Alarming recent U.S. Supreme Court decisions, pushed through by the court’s conservative majority, have many folks on edge about the future of civil rights in the United States. The latest instance of that truth came Tuesday in a 5-4 ruling that saw justices uphold President Donald Trump’s immigration travel ban against predominantly Muslim countries.
That raised a red flag for civil rights advocates and Democratic lawmakers.
“Today’s Supreme Court decision marks another outrageous step backwards for religious and racial justice around the world,” said civil rights leader Rev. Al Sharpton. “The Supreme Court’s decision to the anti-Muslim bias clearly apparent in this policy is unfathomable – the ban is rooted in islamophobia and has been phonily sold to the American public for the sake of ‘security.’”
Trump vowed during his 2016 presidential campaign to ban all Muslims from entering the United States. He later came up with a list of specific countries that lower courts rejected. Tuesday’s ruling today reversed those lower court decisions, establishing that the president’s policy is a legitimate exercise of presidential powers and does not discriminate based on religion.
The ruling came one day after the Supreme Court decisions for gerrymandering cases in North Carolina and Texas which voting rights advocates said were intended to suppress the minority vote in those states.
Also earlier this month, the high court ruled in favor of a bakery that refused to serve a gay couple because of the owner’s religious beliefs. Civil rights activists were concerned that decision could become a slippery slope. Shortly after the ruling, some racists, including a South Dakota lawmaker, began thinking about ways to use the religion exception to discriminate against other groups, including African-Americans.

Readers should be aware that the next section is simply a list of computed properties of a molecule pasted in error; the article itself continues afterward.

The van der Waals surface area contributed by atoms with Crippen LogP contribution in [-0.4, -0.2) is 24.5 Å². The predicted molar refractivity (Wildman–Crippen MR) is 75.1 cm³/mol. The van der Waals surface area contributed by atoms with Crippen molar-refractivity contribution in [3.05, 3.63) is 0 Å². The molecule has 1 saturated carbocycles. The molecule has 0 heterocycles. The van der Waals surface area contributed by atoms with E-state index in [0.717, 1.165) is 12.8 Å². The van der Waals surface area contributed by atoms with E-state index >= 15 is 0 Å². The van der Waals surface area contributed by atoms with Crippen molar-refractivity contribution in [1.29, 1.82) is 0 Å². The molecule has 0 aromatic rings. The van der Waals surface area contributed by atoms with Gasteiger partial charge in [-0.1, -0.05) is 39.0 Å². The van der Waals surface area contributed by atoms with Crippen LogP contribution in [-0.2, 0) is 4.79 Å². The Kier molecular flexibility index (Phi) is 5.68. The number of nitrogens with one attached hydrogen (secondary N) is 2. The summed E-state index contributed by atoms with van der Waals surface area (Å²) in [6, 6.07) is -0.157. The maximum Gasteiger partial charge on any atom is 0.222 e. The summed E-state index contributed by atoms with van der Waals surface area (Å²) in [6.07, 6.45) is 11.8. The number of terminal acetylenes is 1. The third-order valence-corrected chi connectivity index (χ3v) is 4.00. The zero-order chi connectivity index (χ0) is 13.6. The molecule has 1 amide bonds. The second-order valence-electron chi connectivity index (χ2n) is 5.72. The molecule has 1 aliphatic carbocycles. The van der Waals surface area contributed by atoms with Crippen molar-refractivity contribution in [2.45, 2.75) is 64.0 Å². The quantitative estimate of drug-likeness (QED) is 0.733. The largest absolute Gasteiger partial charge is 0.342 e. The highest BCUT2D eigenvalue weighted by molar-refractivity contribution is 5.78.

Conservative lawmakers praised U.S. Supreme Court Justice Neil Gorsuch, whom Trump appointed last year to replace a vacancy on the bench after Justice Antonin Scalia died in February 2016. Indeed, Trump has appointed conservative judges to benches at every level of federal courts that will likely impact civil rights issues for at least a generation.
The office of Senate Majority Leader Mitch McConnell, who blocked the confirmation of President Barack Obama’s Supreme Court nominee Judge Merrick Garland in 2016 to prevent the high court from having a liberal majority, posted this photograph to Twitter shortly after the decision showing him shaking hands with Gorsuch.
Many argued McConnell’s stonewalling of Garland was unconstitutional.
The move also underscored the inability of the Democratic Party to prevent Republicans from having their way. As such, the underlying fear among liberals was that Trump will make more Supreme Court appointments before leaving office, with Democrats once again being ineffective in stopping them.
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